Ever spilled something on your pants while out in public? Ever thought to yourself, “Sure, it might seem like I peed myself, but my pants actually look kind of cool now. I’m just gonna own this.” Then maybe Wet Pants Denim is for you. If what it says is on the level, the company sells jeans designed to make it seem like you lost a battle with your bladder.
Its pants bear what appears to be a wet spot front and center, as if to scream to the wondering world: Had to go, didn’t have time.
“Wet look, dry feel,” the company promises. “Our jeans are designed to mimic the aesthetic of urinary incontinence without the commonly associated discomfort.”
The founder of Wet Pants Denim — a 20-something Manhattanite who won’t share his name or company sales figures — assures me the company’s products are “100% real,” and a reporter from Mel Magazine confirms this after ordering a pair to see for himself.
“Believe it or not, there are people who actually do enjoy the ‘wet look,'” the company’s creator tells me via email, sharing this photo to prove the point. “It’s unclear to us if this is meant as a sexual fetish or for pure shock value, though it doesn’t really matter either way.”
But (as the unnamed clothier reminds anyone who’s ever spilled on themselves) wet pants aren’t comfortable, and the wet spot eventually dries up. His product, therefore, “aims to bridge a gap in the market for individuals who urinate their pants in search of a specific aesthetic.”
That aesthetic no doubt will have some fashionistas crying tears of bewilderment onto their totally dry jeans.
The hand-stained jeans from Wet Pants Denim are individually made for each order, the site says. Choose from blue denim with a dark blue splotch; light gray denim with a dark gray spot; or white with yellow dye for that extra drop of realism. The company calls this style its “summer-inspired urinary incontinence jean,” which might come across as shocking, or even offensive, to those who struggle with real urinary incontinence.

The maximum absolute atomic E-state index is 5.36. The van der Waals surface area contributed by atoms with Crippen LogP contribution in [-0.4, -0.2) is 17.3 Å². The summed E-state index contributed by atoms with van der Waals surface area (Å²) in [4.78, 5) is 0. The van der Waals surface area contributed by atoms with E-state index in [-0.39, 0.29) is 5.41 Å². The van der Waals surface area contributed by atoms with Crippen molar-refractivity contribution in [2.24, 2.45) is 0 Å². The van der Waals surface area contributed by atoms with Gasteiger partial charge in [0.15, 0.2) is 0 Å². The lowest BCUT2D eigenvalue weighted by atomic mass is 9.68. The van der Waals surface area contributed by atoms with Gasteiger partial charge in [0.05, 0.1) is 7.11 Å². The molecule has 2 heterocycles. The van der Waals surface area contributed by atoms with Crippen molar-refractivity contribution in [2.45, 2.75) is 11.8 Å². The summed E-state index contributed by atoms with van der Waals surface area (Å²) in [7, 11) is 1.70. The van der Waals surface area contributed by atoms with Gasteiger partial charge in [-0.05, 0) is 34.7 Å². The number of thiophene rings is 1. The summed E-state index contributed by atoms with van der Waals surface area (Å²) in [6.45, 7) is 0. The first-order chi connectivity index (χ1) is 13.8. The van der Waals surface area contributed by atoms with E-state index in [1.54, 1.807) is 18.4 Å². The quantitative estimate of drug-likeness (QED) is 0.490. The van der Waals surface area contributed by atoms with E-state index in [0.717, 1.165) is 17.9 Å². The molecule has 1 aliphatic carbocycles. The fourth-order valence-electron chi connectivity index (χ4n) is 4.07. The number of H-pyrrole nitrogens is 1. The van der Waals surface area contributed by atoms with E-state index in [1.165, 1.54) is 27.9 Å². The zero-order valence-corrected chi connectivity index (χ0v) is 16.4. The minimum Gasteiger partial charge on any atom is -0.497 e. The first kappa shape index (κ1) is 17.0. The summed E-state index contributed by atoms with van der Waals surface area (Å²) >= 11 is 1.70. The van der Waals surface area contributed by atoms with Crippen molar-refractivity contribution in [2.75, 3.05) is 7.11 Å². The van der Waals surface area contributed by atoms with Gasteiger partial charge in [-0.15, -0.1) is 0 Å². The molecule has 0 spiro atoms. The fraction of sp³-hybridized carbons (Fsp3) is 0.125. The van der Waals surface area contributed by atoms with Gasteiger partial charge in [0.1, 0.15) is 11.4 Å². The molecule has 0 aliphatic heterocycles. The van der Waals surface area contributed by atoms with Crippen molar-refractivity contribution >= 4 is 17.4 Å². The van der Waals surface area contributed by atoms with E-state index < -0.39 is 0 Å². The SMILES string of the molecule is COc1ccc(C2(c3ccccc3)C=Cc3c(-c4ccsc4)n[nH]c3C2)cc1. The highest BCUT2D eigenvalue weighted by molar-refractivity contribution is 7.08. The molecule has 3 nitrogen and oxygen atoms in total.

“You could make a case that these pants are bringing more attention and awareness to the issue,” the creator counters. A questionable claim, but the company website includes a link to a YouTube video from a urologist explaining the causes and symptoms of urinary incontinence, as well as treatment options.
Patrons of the pee jeans can purchase them online for $75 (about £53, AU$97), which includes shipping, or they can send in their own pants and have them dyed in a strategic spot for less. The company promises customers will have their new garb within three to five business days. It takes payment via PayPal, or curiously, its own digital currency called PissCoin.
“Really good quality,” a TikTok user named Lauren, who has 48,000 followers, says in the below unboxing video of Wet Pants Denim shorts. “I love the pattern. It’s kind of subtle … enough to wear in public, but you’re going to be turning a few heads. I like how there’s a product for people like me who want people to think that they peed themselves but actually didn’t.”
Surprisingly, the company, founded in 2018, precedes last year’s TikTok Pee Your Pants Challenge, which saw people doing just that and posting the results on the video sharing platform.
The challenge appears to have started in April of last year at the height of the coronavirus lockdown. Comedian Liam Weyer posted a video of himself peeing his pants and decided to see how far his prank would flow if he urged others to follow suit. Dozens of people did, with the videos attached to the #peeyourpantschallenge hashtag garnering more than 17 million views to date.
“I am surprised to see that people on the internet will pee themselves if you call it a challenge and add a hashtag,” Weyer told The Insider.
In addition to a website, Wet Pants Denim has Twitter, Instagram and TikTok accounts, the latter with more than 5,500 followers. Nonetheless, it’s still hard to believe the whole thing isn’t a joke along the lines of SNL’s three-legged jeans.
To find out whether Wet Pants Denim is real, Calvin Kasulke, the Mel Magazine reporter, ordered a pair. Actual pants arrived, though the “WPD” written inside the waistband using what appeared to be a black Sharpie made it clear he hadn’t ordered clothes from a mass manufacturer.
Under the WPD, the number 003 appeared. “As in, the third pair of jeans they’ve distributed,” Kasulke wrote. “Some real hypebeast shit (or rather, piss).”
Photos of the pants snapped more recently reveal the label has moved beyond the Sharpie stage, though you probably won’t be seeing the apparel at H&M or Old Navy anytime soon. “The pants themselves were pretty comfortable, if I recall, but for the obvious psychic weight of looking like you pissed yourself,” Kasulke tells me. “Can’t say I’ve worn them since.”
Fortunately the company says it doesn’t intend to offer clothing featuring spots the color of other bodily emissions.